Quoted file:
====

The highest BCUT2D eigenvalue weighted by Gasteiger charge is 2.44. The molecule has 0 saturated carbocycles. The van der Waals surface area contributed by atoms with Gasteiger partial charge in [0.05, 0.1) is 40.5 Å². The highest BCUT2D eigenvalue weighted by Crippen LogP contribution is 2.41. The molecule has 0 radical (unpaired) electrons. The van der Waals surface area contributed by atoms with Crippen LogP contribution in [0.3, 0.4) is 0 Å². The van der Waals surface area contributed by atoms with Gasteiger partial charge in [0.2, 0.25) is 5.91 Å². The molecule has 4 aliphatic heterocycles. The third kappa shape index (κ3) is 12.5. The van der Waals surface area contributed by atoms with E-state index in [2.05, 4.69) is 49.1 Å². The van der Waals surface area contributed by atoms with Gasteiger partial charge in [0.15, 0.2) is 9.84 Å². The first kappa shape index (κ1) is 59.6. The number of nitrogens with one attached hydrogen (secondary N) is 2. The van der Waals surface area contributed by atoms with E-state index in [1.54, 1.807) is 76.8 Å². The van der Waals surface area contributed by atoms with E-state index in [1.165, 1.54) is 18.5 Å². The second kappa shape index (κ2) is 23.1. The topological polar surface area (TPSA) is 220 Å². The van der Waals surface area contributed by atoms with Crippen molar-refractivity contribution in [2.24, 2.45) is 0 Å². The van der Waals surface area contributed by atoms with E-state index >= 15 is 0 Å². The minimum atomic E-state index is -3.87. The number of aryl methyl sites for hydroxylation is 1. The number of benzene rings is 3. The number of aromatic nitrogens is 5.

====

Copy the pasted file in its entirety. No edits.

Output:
The highest BCUT2D eigenvalue weighted by Gasteiger charge is 2.44. The molecule has 0 saturated carbocycles. The van der Waals surface area contributed by atoms with Gasteiger partial charge in [0.05, 0.1) is 40.5 Å². The highest BCUT2D eigenvalue weighted by Crippen LogP contribution is 2.41. The molecule has 0 radical (unpaired) electrons. The van der Waals surface area contributed by atoms with Crippen LogP contribution in [0.3, 0.4) is 0 Å². The van der Waals surface area contributed by atoms with Gasteiger partial charge in [0.2, 0.25) is 5.91 Å². The molecule has 4 aliphatic heterocycles. The third kappa shape index (κ3) is 12.5. The van der Waals surface area contributed by atoms with E-state index in [2.05, 4.69) is 49.1 Å². The van der Waals surface area contributed by atoms with Gasteiger partial charge in [0.15, 0.2) is 9.84 Å². The first kappa shape index (κ1) is 59.6. The number of nitrogens with one attached hydrogen (secondary N) is 2. The van der Waals surface area contributed by atoms with E-state index in [1.54, 1.807) is 76.8 Å². The van der Waals surface area contributed by atoms with E-state index in [1.165, 1.54) is 18.5 Å². The second kappa shape index (κ2) is 23.1. The topological polar surface area (TPSA) is 220 Å². The van der Waals surface area contributed by atoms with Crippen molar-refractivity contribution in [2.24, 2.45) is 0 Å². The van der Waals surface area contributed by atoms with E-state index >= 15 is 0 Å². The minimum atomic E-state index is -3.87. The number of aryl methyl sites for hydroxylation is 1. The number of benzene rings is 3. The number of aromatic nitrogens is 5.